E. B White’s ,

Here Is New York,

has one of the best openings ever,

On any person who desires such queer prizes, New York will bestow the gift of loneliness and the gift of privacy.

Yep, the urban experience,

in all it’s splendor and despair.

I quote White,

not only because I like,

his work,

I do,


mostly because I think,

it gives insight,

into the world of,

Vivian Maier.

Who you might think,

is Vivian Maier??

Well, if you aren’t,

a photographer,

or a street photographer junkie,

chances are,

you never heard of her.

I hadn’t,



through a friend’s,

link on face book.

I’m so glad I did,

her stuff is as good,

as Diane Arbus’

or Nan Goldin’,

in my opinion,

up there,

with Cartier-Bresson,


Walker Evans,

I’m not exagerrating,

this is the opinion,

of a good portion,

of the international,

photography community.

Her story is an incredible one.

Vivian Maier,

was an intensely,

private person.

Born in 1926 in New York city,

spent much of her childhood,

in France,

returned to New York City,

in 1951,

at the age of 25.

By 1956,

she had moved to Chicago,


for the next 40 years,

she was a nanny.

She took,

over her lifetime,

more than 100, 000,


most of which,


undeveloped negatives.

In 2007,

John Maloof,

bought from a Chicago auction house,

a box ,

big box,

full of negatives,

no-one knew,

of this woman,

of her work.

The box was from ,

a storage locker,

whose contents,

had been sold,

for non-payment.

By the time Maloof,

pieced together who,

this photographer was,

Ms Maier had died,

and what he found,

was an obituary.

Maloof set about learning,

all he could,

about this unknown artist.

He brought her work,

to light.

A gigantic body of work,

that included,

along with the 100,000 negatives,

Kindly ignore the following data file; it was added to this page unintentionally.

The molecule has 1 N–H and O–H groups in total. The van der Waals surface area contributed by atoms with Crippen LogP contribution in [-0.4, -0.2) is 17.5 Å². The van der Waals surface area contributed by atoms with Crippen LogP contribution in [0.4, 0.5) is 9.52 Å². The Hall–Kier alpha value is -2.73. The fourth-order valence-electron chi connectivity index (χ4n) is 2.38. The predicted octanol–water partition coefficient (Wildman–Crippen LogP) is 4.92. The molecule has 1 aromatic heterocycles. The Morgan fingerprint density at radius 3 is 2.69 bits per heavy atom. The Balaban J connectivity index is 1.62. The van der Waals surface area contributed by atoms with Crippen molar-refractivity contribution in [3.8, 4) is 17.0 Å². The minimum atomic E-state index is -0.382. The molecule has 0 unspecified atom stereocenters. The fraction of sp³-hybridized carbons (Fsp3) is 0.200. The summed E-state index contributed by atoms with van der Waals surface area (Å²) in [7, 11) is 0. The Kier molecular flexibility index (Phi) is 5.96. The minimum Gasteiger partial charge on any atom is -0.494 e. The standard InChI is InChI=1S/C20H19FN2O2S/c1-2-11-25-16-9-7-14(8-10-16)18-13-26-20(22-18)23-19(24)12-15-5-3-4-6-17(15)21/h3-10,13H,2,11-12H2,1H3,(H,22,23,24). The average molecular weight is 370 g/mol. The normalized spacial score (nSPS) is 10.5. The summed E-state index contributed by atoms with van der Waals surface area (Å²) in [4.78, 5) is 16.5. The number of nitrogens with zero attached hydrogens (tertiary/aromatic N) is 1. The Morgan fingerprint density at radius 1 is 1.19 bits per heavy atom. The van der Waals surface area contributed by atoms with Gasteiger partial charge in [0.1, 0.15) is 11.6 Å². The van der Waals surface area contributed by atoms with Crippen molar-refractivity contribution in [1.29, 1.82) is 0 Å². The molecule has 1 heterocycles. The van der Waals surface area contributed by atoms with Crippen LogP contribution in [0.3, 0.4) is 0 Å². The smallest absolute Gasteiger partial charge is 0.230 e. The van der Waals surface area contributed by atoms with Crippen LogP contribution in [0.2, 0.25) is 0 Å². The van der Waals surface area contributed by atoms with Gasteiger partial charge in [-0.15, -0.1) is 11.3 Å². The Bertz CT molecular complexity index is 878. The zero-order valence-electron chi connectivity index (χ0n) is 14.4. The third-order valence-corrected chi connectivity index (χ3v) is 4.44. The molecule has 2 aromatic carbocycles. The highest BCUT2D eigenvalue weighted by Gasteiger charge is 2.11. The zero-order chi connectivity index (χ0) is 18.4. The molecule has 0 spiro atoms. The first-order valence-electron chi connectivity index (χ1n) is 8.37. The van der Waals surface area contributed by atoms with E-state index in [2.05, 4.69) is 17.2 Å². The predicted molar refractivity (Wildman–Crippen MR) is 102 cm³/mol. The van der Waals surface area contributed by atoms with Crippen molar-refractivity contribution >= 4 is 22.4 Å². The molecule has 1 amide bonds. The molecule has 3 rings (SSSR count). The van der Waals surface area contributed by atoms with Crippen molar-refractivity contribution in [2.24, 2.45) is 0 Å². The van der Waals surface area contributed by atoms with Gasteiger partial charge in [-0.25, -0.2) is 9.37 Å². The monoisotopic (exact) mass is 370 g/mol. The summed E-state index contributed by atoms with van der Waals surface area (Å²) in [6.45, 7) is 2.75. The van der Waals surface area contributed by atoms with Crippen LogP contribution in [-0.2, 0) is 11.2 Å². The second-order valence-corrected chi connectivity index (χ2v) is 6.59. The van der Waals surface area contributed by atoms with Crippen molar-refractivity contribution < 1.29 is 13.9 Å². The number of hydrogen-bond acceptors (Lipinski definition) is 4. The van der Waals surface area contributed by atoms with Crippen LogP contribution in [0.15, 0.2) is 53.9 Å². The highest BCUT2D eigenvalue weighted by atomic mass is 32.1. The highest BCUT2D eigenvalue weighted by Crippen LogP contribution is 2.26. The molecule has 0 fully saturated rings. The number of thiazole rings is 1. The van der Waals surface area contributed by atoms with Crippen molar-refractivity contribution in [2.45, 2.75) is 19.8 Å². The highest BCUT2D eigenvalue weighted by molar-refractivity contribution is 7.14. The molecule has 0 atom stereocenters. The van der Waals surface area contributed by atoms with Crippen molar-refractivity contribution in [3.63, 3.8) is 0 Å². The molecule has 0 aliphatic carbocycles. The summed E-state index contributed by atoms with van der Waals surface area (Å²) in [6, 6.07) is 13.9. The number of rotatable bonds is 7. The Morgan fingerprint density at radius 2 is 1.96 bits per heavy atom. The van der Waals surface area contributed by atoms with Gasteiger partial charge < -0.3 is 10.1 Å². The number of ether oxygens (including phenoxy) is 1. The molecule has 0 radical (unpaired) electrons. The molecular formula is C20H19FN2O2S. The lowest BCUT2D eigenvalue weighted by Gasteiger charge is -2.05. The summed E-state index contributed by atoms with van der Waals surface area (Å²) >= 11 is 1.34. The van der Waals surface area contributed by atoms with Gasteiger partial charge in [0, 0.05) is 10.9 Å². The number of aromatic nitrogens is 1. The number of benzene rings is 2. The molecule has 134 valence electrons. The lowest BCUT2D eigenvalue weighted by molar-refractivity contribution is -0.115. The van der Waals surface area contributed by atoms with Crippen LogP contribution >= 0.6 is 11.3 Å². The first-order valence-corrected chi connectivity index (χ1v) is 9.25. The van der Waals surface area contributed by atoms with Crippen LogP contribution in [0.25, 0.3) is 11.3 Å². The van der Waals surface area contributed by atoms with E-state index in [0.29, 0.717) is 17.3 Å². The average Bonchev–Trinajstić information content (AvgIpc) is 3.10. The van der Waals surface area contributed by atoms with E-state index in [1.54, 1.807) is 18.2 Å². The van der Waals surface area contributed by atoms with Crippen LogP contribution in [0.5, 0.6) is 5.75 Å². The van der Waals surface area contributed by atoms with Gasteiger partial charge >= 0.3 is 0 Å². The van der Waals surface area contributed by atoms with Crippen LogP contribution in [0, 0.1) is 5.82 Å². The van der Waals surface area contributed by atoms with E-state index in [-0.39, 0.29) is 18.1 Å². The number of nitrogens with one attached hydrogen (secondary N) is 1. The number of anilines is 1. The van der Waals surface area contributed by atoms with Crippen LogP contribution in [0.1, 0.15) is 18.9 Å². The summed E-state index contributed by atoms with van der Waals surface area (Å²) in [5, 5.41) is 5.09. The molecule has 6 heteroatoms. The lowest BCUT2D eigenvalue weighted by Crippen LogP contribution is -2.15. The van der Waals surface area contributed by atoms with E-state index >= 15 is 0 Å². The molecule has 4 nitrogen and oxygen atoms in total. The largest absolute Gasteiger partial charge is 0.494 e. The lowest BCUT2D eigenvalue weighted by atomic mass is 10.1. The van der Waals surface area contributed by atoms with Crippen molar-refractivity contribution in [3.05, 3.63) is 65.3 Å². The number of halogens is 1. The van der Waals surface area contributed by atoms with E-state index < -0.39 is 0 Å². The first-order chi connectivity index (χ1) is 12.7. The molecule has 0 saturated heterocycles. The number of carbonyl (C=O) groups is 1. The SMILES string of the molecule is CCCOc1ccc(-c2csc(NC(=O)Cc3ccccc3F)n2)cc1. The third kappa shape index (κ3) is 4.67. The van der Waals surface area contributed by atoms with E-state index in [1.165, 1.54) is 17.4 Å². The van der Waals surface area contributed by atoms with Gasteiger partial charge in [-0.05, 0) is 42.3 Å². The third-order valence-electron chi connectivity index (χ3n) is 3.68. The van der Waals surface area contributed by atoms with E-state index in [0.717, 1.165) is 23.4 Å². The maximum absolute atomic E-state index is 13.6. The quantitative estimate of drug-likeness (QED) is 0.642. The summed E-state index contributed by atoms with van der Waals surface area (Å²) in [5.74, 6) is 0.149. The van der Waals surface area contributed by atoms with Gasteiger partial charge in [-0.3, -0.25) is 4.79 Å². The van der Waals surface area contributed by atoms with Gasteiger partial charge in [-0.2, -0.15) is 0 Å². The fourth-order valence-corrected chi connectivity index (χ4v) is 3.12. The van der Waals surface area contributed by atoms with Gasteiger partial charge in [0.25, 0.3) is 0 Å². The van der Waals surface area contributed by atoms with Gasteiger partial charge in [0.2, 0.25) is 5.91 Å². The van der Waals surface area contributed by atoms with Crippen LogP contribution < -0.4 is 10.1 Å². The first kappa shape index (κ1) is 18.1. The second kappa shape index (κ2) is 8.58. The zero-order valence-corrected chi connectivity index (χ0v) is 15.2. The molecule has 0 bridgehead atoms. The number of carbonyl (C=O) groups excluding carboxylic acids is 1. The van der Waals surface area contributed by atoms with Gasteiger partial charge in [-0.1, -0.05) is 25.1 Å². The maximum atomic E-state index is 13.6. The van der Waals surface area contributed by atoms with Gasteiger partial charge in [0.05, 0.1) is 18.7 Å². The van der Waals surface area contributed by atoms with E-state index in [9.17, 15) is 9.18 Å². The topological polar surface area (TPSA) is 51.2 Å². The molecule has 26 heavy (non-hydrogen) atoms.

700 rolls of colour film,

home movies,

in both 8 and 16 m.

Enough to keep,

a curator,

busy for a long time.

He published a book,


and for the last few years,

has been making,

a documentary,

Finding Vivian Maier Documentary Film

the documentary will be premiering,

at TIFF(The Toronto International Film Festival)

both the book and film poster,

have a self-portrait,

of Vivian,

adorning them.

One of the young women,

who she cared for in her,

work as a nanny,

described Vivian this way:

She was a Socialist, a Feminist, a movie critic, and a tell-it-like-it-is type of person. She learned English by going to theaters, which she loved. She wore a men’s jacket, men’s shoes, and a large hat most of the time. She was constantly taking pictures, which she didn’t show anyone.[6]

An intensely private person,



in order to take,

the kind of pictures,

she took,

she must have,

communicated something,

pure and simple and real,


to her subjects.

I don’t know this,

I’m assuming,


I get a dyke vibe,

from Vivian.

Self Portrait, 1956

Second half of June, 1953

Go look at her work





and watch the trailer of the film,



I think you will be as fascinated,

as I have found myself to be.

Her pictures,




are haunting,

as my good friend, Ken,


she is a photography God.

The photographs where,

her shadow,



Self Portrait, 1959

Untitled, Self Portrait


can’t help,



what she would think,

of all this attention.

But, this isn’t,

about posthumous privacy,

if such a thing exists,

it’s about,


Later girls,








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